Around 1970, the Jackson 5 recorded their hit "ABC", passing on a tune that songwriter George Jackson had written for them. Instead, Jackson gave it to The Osmonds. In 2011, NPR contributor Geoff Nunberg posited the popularity of the song- it was #1 for five weeks and was the group's first #1 hit- somehow got stuck in the national consciousness, where it's been ever since. Whether Jackson had misheard the aphorism, or was deliberately distorting it, is unknown. Jackson died in 2013 without ever explaining his reasoning for the song "One Bad Apple (Don't Spoil The Whole Bunch)."


Categories: Bad apples; Ethylene; George Jackson; One Bad Apple (Don't Spoil the Whole Bunch); The Jackson Five; The Osmonds


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A brief pause...
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Published Thursday, May 28, 2020 @ 2:16 PM EDT
May 28 2020

We need to suspend publication for a few days. See you next week.


Categories:


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Trump, dementia, asteroids, Twitter, laboring from home under duress.
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Published Wednesday, May 27, 2020 @ 12:00 AM EDT
May 27 2020

Today is Wednesday, May 27, the 148th day of the year in the Gregorian calendar. 218 days remain until the end of the year.

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Among other things, today is Cellophane Tape Day, National Grape Popsicle Day, National Gray Day, National Senior Health & Fitness Day®, Nothing to Fear Day, Old-Time Player Piano Day, Sunscreen Protection Day, and World Product Day.

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On this day:

in 1837, American folk hero Wild Bill Hickock (d. August 2, 1876) was born.
in 1907, Silent Spring author Rachel Carson (d. April 14, 1964) was born. Quotes by Rachel Carson.
in 1911, Vincent Price (d. October 25, 1993) was born.
in 1911, Hubert H. Humphrey (d. January 13, 1978) was born. Quotes by Hubert H. Humphrey
in 1922, Christopher Lee (d. June 7, 2015) was born.
in 1923, Henry Kissinger was born. Quotes by Henry Kissinger
in 1933, Walt Disney's cartoon 3 Little Pigs was released. It won the Academy Award Best Animated film in 1934;
in 1934, Harlan Ellison (d. June 28, 2018) was born. Quotes by Harlan Ellison
in 1935, Lee Meriwether was born.
in 1936, Louis Gossett Jr. was born.
in 1937, the Golden Gate Bridge opened to pedestrian traffic.
in 1941, the German battleship Bismarck was sunk in the North Atlantic.
in 1962, the Centralia mine fire was ignited in the town's landfill above a coal mine. It could burn for another 250 years.
in 1995, actor Christopher Reeve (September 25, 1952 – October 10, 2004) was paralyzed from the neck down after falling from his horse in a riding competition in Culpeper, Virginia. Quotes by Christopher Reeve

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PSP Frontotemporal Dementia

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Where U.S. coronavirus cases are on the rise... Twenty U.S. states reported an increase in new cases of COVID-19 for the week ended May 24, up from 13 states in the prior week, as the death toll from the novel coronavirus approaches 100,000, according to a Reuters analysis.

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The coronavirus is deadliest where Democrats live. Democrats are far more likely to live in counties where the virus has ravaged the community, while Republicans are more likely to live in counties that have been relatively unscathed by the illness, though they are paying an economic price. Counties won by President Trump in 2016 have reported just 27 percent of the virus infections and 21 percent of the deaths — even though 45 percent of Americans live in these communities, a New York Times analysis has found.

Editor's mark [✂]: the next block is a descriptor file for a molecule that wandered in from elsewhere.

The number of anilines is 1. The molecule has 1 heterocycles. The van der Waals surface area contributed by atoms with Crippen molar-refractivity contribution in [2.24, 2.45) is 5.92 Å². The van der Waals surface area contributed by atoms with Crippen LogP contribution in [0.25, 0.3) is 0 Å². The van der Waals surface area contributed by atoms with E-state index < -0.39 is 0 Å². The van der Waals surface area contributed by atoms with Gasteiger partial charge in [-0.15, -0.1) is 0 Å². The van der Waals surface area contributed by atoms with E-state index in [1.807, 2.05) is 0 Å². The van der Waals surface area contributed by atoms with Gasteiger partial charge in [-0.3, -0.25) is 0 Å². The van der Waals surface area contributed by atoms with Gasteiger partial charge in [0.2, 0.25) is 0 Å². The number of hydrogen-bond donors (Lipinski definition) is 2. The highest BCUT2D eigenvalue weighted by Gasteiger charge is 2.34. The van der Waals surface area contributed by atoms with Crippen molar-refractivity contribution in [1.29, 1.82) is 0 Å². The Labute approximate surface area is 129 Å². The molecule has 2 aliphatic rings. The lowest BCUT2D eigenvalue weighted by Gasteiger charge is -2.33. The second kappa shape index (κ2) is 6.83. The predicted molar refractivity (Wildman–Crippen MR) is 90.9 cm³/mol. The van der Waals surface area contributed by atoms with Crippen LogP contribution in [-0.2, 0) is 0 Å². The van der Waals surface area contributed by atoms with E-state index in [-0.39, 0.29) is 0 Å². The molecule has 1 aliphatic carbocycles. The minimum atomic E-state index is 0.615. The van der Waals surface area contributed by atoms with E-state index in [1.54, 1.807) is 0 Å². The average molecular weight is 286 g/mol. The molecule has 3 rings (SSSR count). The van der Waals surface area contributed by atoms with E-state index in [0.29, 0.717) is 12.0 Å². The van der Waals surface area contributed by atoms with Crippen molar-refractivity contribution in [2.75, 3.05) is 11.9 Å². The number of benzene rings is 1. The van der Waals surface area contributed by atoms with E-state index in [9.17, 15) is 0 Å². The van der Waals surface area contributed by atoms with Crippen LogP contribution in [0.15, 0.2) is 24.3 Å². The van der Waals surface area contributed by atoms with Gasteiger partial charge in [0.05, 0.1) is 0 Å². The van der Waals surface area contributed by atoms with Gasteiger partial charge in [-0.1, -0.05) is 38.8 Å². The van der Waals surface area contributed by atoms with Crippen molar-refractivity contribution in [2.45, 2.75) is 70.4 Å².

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Remembering Sara Little Turnbull, whose bra cup design became the N95 mask.

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New hormone that stimulates sexual functions in fish could lead to novel infertility treatments in humans.

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Asteroid that doomed the dinosaurs struck earth at “deadliest possible” angle. Related: Meteor that blasted millions of trees in Siberia only 'grazed' Earth, new research says.

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Twitter refuses to remove Trump's false tweets, but in some cases has begun fact-checking them.

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America's unemployment numbers are stabilizing. That's not a good thing.

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Kate Mulgrew might 'move to Ireland' if Trump wins second term.

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McConnell: Talking about fifth coronavirus bill 'in the next month or so'.

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NOAA's outlook for US summer weather—and hurricane season... wet, dry, and windy.

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'Something isn't right': U.S. probes soaring beef prices. One hundred years ago, U.S. antitrust prosecutors broke down monopolies in meatpacking. But can they do it again?

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Thoughts of the day:

In prosperity, our friends know us; in adversity, we know our friends.
-Charles Caleb Coulton

I was thinking that we all learn by experience, but some of us have to go to summer school.
-Peter De Vries

If you cast your bread upon the water and you have faith, you'll get back cash. If you don't have faith, you'll get soggy bread.
-Don King

Population density is a term that has two meanings.
-William W. Webb

Does history repeat itself, the first time as tragedy, the second time as farce? No, that's too grand, too considered a process. History just burps, and we taste again that raw-onion sandwich it swallowed centuries ago.
-Julian Barnes

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You are not working from home. You are laboring in confinement, under duress.

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Things are really rough out there.
Please consider donating to Feeding America
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Categories: Astronomy; Bismarck; Centralia Mine Fire; Christopher Lee; Christopher Reeve; Climate change; Covid-19; Democrats; Donald Trump; Frontotemporal Dementia; Golden Gate Bridge; Harlan Ellison; Henry Kissinger; Hubert H. Humphrey; Kate Mulgrew; Lee Meriwether; Louis Gossett Jr.; Mitch McConnell; NOAA; Rachel Carson; Republicans; Three Little Pigs; Twitter; Unemployment; Vincent Price; Weather; Wild Bill Hickock


The web edition of KGB Report is published at least once a day, except on holidays. Follow KGB Report and my personal account on Facebook for frequent daily updates. Unless I get placed in Facebook jail because their stupid AI post scanner doesn't grasp the concept of satire.